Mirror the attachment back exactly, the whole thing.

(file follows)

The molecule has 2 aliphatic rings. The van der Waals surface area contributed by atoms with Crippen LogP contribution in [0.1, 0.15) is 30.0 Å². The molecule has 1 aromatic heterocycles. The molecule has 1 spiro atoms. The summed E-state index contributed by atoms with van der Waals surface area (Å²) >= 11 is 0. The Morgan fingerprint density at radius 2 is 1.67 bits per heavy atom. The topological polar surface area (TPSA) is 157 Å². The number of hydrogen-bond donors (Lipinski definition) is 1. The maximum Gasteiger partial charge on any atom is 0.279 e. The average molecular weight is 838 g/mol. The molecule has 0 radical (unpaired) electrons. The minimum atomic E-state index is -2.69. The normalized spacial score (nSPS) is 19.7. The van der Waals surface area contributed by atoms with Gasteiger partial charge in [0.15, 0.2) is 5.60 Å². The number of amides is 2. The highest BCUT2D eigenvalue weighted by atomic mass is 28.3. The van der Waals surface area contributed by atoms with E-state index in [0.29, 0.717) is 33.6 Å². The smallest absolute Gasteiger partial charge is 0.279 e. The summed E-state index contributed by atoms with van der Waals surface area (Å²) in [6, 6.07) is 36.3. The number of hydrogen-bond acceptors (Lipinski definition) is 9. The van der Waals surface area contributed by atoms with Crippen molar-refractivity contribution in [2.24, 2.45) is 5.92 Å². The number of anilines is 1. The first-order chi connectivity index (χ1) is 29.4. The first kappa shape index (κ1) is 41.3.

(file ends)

The molecule has 2 aliphatic rings. The van der Waals surface area contributed by atoms with Crippen LogP contribution in [0.1, 0.15) is 30.0 Å². The molecule has 1 aromatic heterocycles. The molecule has 1 spiro atoms. The summed E-state index contributed by atoms with van der Waals surface area (Å²) >= 11 is 0. The Morgan fingerprint density at radius 2 is 1.67 bits per heavy atom. The topological polar surface area (TPSA) is 157 Å². The number of hydrogen-bond donors (Lipinski definition) is 1. The maximum Gasteiger partial charge on any atom is 0.279 e. The average molecular weight is 838 g/mol. The molecule has 0 radical (unpaired) electrons. The minimum atomic E-state index is -2.69. The normalized spacial score (nSPS) is 19.7. The van der Waals surface area contributed by atoms with Gasteiger partial charge in [0.15, 0.2) is 5.60 Å². The number of amides is 2. The highest BCUT2D eigenvalue weighted by atomic mass is 28.3. The van der Waals surface area contributed by atoms with E-state index in [0.29, 0.717) is 33.6 Å². The smallest absolute Gasteiger partial charge is 0.279 e. The summed E-state index contributed by atoms with van der Waals surface area (Å²) in [6, 6.07) is 36.3. The number of hydrogen-bond acceptors (Lipinski definition) is 9. The van der Waals surface area contributed by atoms with Crippen molar-refractivity contribution in [2.24, 2.45) is 5.92 Å². The number of anilines is 1. The first-order chi connectivity index (χ1) is 29.4. The first kappa shape index (κ1) is 41.3.